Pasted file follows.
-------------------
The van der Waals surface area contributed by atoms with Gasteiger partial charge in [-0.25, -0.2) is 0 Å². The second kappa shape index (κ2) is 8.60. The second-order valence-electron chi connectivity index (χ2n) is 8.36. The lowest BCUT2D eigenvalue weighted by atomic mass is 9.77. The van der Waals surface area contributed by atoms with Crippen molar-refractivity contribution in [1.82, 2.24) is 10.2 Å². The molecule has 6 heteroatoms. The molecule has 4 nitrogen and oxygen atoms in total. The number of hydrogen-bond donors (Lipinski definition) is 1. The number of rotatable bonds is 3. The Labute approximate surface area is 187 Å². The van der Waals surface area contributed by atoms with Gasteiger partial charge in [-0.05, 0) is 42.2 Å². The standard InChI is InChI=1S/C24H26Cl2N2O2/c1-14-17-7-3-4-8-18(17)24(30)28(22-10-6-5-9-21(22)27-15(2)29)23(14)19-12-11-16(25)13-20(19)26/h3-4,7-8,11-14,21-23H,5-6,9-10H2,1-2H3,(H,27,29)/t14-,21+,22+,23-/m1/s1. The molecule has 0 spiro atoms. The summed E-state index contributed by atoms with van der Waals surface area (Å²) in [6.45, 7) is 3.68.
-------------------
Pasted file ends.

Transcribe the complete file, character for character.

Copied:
The van der Waals surface area contributed by atoms with Gasteiger partial charge in [-0.25, -0.2) is 0 Å². The second kappa shape index (κ2) is 8.60. The second-order valence-electron chi connectivity index (χ2n) is 8.36. The lowest BCUT2D eigenvalue weighted by atomic mass is 9.77. The van der Waals surface area contributed by atoms with Crippen molar-refractivity contribution in [1.82, 2.24) is 10.2 Å². The molecule has 6 heteroatoms. The molecule has 4 nitrogen and oxygen atoms in total. The number of hydrogen-bond donors (Lipinski definition) is 1. The number of rotatable bonds is 3. The Labute approximate surface area is 187 Å². The van der Waals surface area contributed by atoms with Gasteiger partial charge in [-0.05, 0) is 42.2 Å². The standard InChI is InChI=1S/C24H26Cl2N2O2/c1-14-17-7-3-4-8-18(17)24(30)28(22-10-6-5-9-21(22)27-15(2)29)23(14)19-12-11-16(25)13-20(19)26/h3-4,7-8,11-14,21-23H,5-6,9-10H2,1-2H3,(H,27,29)/t14-,21+,22+,23-/m1/s1. The molecule has 0 spiro atoms. The summed E-state index contributed by atoms with van der Waals surface area (Å²) in [6.45, 7) is 3.68.